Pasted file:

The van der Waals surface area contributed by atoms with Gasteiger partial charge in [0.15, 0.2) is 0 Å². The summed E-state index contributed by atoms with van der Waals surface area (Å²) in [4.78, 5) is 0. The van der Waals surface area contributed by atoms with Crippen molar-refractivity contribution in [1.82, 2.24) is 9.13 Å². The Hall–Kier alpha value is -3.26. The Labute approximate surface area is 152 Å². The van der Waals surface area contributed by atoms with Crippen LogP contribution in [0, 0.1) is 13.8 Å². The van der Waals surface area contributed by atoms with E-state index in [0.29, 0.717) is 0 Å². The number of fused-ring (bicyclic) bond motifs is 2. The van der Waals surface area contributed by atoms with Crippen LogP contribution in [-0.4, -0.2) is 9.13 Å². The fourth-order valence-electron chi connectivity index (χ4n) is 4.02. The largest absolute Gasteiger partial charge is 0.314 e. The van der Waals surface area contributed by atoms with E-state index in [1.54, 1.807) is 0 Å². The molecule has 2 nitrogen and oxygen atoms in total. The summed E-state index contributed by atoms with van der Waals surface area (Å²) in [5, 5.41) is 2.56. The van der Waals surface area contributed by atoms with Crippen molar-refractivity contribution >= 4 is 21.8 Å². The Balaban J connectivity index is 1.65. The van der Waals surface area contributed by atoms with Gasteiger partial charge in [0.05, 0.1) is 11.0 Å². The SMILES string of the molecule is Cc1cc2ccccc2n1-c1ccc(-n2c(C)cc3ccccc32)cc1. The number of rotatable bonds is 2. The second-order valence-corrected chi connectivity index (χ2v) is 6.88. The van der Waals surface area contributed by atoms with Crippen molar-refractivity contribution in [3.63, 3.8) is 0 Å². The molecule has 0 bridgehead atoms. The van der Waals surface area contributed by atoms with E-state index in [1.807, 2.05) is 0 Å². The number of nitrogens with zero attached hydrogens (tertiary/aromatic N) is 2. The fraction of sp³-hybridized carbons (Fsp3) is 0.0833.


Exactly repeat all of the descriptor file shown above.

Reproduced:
The van der Waals surface area contributed by atoms with Gasteiger partial charge in [0.15, 0.2) is 0 Å². The summed E-state index contributed by atoms with van der Waals surface area (Å²) in [4.78, 5) is 0. The van der Waals surface area contributed by atoms with Crippen molar-refractivity contribution in [1.82, 2.24) is 9.13 Å². The Hall–Kier alpha value is -3.26. The Labute approximate surface area is 152 Å². The van der Waals surface area contributed by atoms with Crippen LogP contribution in [0, 0.1) is 13.8 Å². The van der Waals surface area contributed by atoms with E-state index in [0.29, 0.717) is 0 Å². The number of fused-ring (bicyclic) bond motifs is 2. The van der Waals surface area contributed by atoms with Crippen LogP contribution in [-0.4, -0.2) is 9.13 Å². The fourth-order valence-electron chi connectivity index (χ4n) is 4.02. The largest absolute Gasteiger partial charge is 0.314 e. The van der Waals surface area contributed by atoms with E-state index in [1.54, 1.807) is 0 Å². The molecule has 2 nitrogen and oxygen atoms in total. The summed E-state index contributed by atoms with van der Waals surface area (Å²) in [5, 5.41) is 2.56. The van der Waals surface area contributed by atoms with Crippen molar-refractivity contribution >= 4 is 21.8 Å². The Balaban J connectivity index is 1.65. The van der Waals surface area contributed by atoms with Gasteiger partial charge in [0.05, 0.1) is 11.0 Å². The SMILES string of the molecule is Cc1cc2ccccc2n1-c1ccc(-n2c(C)cc3ccccc32)cc1. The number of rotatable bonds is 2. The second-order valence-corrected chi connectivity index (χ2v) is 6.88. The van der Waals surface area contributed by atoms with Crippen molar-refractivity contribution in [3.63, 3.8) is 0 Å². The molecule has 0 bridgehead atoms. The van der Waals surface area contributed by atoms with E-state index in [1.807, 2.05) is 0 Å². The number of nitrogens with zero attached hydrogens (tertiary/aromatic N) is 2. The fraction of sp³-hybridized carbons (Fsp3) is 0.0833.